English Language Day/Nottingham Poetry Festival Returns/Guggenheim’s Poet-In-Residence – Poetry News Roundup April 25th

Today’s poetry news round-up looks at English Language Day, the Nottingham Poetry Festival’s return, and the Guggenheim Museum’s poet-in-residence.

English Language Day

23 April marks the UN English Language Day, an annual event that began in 2010. The UN inaugurated the event to celebrate multilingualism and promote all six of their official languages and their equal use. The UN uses English, Arabic, Spanish, French, Chinese and Russian.

The date was chosen for its significance in relation to the poet and playwright William Shakespeare, who is arguable the greatest English writer to have ever lived. The date is traditionally observed as the anniversary of both the birth and death of Shakespeare (although records suggest he was actually born on 26 April). English, because of its widespread use, is often referred to as the “World language.” The UN has chosen other dates for its other official languages although this year, English language day was held on the same day as the celebration of the Spanish language.

Nottingham Poetry Festival Returns Following Covid

The Nottingham Poetry Festival, which was suspended for the last two years as a result of the Covid pandemic, is set to return. The festival will run from 6 to 15 May and will feature not only the poet laureate Simon Armitage but also Roger McGough and Michael Rosen – who will be making his first proper public appearance since his lengthy hospitalisation with Covid at the beginning of the pandemic.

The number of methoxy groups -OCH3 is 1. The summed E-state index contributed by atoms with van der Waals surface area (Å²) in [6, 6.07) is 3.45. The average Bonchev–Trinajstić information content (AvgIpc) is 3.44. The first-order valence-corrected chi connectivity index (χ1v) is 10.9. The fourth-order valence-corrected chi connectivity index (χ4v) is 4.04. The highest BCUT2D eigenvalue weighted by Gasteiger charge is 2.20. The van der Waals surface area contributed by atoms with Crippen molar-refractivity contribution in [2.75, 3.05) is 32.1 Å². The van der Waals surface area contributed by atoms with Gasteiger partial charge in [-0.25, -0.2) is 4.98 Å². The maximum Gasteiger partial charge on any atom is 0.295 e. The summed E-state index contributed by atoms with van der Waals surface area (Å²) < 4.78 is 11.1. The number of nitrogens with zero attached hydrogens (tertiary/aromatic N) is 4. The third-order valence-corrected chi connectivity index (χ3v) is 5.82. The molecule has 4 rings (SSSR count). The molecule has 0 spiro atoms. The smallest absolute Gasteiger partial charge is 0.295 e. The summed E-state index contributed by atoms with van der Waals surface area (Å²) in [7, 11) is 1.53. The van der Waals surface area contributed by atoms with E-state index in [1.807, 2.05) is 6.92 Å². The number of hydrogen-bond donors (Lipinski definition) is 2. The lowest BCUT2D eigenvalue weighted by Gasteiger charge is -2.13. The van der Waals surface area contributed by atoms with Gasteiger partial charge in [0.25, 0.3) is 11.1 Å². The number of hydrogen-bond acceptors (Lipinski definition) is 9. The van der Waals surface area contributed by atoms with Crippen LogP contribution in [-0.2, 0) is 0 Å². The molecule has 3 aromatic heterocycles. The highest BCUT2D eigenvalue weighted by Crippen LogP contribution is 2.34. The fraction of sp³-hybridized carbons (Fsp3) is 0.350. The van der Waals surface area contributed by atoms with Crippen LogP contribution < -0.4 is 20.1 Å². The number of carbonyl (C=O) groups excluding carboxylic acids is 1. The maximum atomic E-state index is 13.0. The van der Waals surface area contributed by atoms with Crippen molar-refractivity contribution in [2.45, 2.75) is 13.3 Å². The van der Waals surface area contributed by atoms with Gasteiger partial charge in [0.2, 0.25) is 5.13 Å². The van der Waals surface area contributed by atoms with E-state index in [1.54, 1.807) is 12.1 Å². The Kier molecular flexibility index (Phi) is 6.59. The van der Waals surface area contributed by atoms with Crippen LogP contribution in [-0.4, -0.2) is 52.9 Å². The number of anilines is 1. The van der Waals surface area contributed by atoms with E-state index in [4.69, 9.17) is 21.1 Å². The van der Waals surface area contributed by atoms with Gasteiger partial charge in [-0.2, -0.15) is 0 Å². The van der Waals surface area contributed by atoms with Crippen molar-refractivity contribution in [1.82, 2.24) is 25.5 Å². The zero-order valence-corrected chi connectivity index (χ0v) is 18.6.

It is hoped that the return of the festival will once again bring poetry back to Nottingham in a big way. There will be readings, stories and jokes as part of the festival. Simon Armitage will actually be performing with his band LYR as part of the closing event of the festival. It is also hoped that visits to all of the libraries in the city will also be possible with a different poet delivering an hour of poetry.

The festival is open for bookings online, and the organisers hope that it will once again prove popular.

First Poet-In-Residence for Guggenheim Museum

The Guggenheim Museum has announced that it has selected its first-ever poet-in-residence. The position has been given to Taylor Johnson, who is an award-winning poet who hails from Washington, DC. He is the writer behind the best poetry book of 2020 named by The New York Times. He will be the poet-in-residence for 2022.

The Museum collaborated with the Academy of American Poets in order to create the post, which was made possible with funding received from Van Cleefs & Arpels. The role will focus on engagement with the public and will be hosted through the Solomon R. Guggenheim Museum for a year.

Working with the Education team for the museum, Johnson will be responsible for creating a number of poetry-related programs that will be used for intergenerational audiences. The idea is that these will take place over the course of the year and will be inspired by the theme “Temple of Spirit” They will also incorporate the history and architecture of the museum.



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